There may be ways out of the dilemma of unreachable P-values. We can look at assumption (1) above, from a Bayesian standpoint and use prior probability. If we only study functional alleles in genes which we estimate are (hypothetically) 100 times more likely to be involved in alcoholism than other genes, we can increase the P-value required by 100 times. Clearly such an estimate cannot be truly quantitative, but it does illustrate the reason for studying good candidate genetic polymorphisms for alcoholism, rather than polymorphisms which have no merit other than that they are well known.

It has been suggested that the whole set of patient and control DNAs can be divided into two groups; an initial association study is done on one group, and if a P-value lower than a chosen threshold is found, the study is repeated independently on the second sample (Owen et al., 1997). If the results concur, then there is a far better chance of the results being correct. However, I can think of no rationale for doing this other than saving work. There is also the risk of missing a true positive if the first group is not large enough.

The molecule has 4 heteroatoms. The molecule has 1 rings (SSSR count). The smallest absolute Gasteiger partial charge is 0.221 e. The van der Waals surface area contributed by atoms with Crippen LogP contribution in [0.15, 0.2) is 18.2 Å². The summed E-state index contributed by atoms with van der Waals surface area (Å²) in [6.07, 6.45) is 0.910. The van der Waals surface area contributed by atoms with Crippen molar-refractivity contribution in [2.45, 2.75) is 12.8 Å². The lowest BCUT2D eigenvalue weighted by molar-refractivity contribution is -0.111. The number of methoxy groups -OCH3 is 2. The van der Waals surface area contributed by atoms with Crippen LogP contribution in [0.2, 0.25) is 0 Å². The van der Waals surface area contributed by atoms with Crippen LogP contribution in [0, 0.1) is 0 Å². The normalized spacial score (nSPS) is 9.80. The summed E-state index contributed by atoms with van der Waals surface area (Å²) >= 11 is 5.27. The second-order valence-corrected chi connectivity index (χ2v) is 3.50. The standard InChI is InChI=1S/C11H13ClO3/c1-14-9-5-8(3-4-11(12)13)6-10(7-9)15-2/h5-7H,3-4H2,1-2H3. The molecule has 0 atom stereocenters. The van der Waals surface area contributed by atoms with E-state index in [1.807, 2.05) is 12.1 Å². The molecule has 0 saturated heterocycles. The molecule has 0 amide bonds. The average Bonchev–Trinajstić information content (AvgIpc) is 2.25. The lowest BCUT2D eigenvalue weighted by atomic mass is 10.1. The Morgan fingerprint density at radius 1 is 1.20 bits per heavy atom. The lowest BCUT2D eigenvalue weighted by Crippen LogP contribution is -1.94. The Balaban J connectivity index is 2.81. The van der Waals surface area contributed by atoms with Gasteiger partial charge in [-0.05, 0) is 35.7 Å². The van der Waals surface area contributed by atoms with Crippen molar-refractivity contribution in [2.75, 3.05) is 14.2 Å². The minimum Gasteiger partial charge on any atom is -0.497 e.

In summary, without extremely large samples (n = 1000), researchers should restrict themselves to hypotheses with at least a modest probability of being correct. They need to determine that their experiments have the power to detect the effect in question (to avoid false negatives) and all positive results should be assumed to be false until independently replicated. When the power of a study is lower than is ideally required, this should be acknowledged by the authors, who should refrain from drawing unsubstantiated conclusions and instead present their data as part of an ongoing global study.